“More than ever before, our political and business leaders need to make it clear that foreign dependence is neither the right nor the necessary way, and exposes the U.S. economy to great and unnecessary risks. An ideal minerals policy would limit regulatory intrusion, promote economic growth, and enable U.S. companies to compete in international markets. Environmentalists will likely resist any regulatory rollbacks. But so profound is the case for strengthening U.S. mining of minerals and metals that our highest priority should be the security and economic dividends from a pro-competitiveness agenda.”

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  • Critical Minerals Alaska – Rhenium Riches in Alaska Could Help Alleviate Supply Issues

    The BBC has dubbed Rhenium — another metal included in the Department of the Interior’s Final List of 35 Minerals Deemed Critical to U.S. National Security and the Economy — a “super element” with standout properties that can be likened to “alien technology.”

    Thus, it comes as no surprise that Shane Lasley, writing for North of 60 Mining News, has included Rhenium in his feature series “Critical Minerals Alaska.” 

    Citing Rhenium’s high resistance to both heat and wear, which makes it a “vital element in superalloys,” Lasley says it’s these properties coupled with extreme scarcity that “helps boost it onto the list of 35.

    After outlining the demand scenario for Rhenium based on USGS figures, Lasley zeroes in on the supply side.  Porphyry Copper-Molybdenum deposits, from which most Rhenium is derived, tend to be low in concentration, but the “large tonnage mined from this type of deposit makes it possible to recover economically viable quantities of the critical mineral.”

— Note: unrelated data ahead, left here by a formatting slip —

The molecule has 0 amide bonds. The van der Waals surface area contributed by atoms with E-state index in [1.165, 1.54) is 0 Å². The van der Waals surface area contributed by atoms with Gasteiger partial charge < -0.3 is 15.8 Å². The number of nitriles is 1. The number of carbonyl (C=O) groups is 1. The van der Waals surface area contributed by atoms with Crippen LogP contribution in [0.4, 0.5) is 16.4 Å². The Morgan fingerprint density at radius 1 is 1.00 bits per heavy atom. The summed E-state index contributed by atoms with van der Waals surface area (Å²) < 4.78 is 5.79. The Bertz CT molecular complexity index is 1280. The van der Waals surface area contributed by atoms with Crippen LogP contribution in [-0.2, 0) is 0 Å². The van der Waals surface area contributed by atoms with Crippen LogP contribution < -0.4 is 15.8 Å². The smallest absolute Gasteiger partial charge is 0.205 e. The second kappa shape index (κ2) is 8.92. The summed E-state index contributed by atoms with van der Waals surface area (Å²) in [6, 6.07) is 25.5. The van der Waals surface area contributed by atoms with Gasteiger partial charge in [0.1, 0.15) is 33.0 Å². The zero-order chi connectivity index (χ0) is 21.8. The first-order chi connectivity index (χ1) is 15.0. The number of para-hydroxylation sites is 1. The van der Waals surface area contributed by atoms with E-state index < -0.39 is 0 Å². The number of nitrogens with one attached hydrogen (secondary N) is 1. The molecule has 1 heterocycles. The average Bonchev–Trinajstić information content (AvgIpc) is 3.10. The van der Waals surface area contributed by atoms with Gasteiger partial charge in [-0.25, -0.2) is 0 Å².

According to Lasley, the Pebble deposit in Alaska holds large amounts of Rhenium and could not only supply significant quantities of Rhenium, but also be “indicative of Alaska’s larger potential for this super alloy metal.”  He writes:

    “Calculations completed in 2011 estimates the measured and indicated resource contains roughly 0.45 g/t rhenium, which equates to around 2.9 million kilograms, or roughly US$6.4 billion, of the critical superalloy metal.

    This is enough rhenium to supply the world’s needs for more than four decades at 2017 consumption levels and does not account for the rhenium contained in the 4.45 billion metric tons of inferred resource outlined at Pebble.”

    This, according to USGS, “suggests that there is the potential for significant rhenium resources in undiscovered porphyry copper deposits in Alaska” – good news, given that the U.S. currently imports 80% of the rhenium it requires each year.

    As followers of ARPN know, turning that potential into actual production — in the case of rhenium and its fellow “criticals” — will take a policy framework that rewards the risks inherent in resource development.

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  • Beyond Golf Clubs and Aircraft – “Critical Minerals Alaska” Zeroes in on Titanium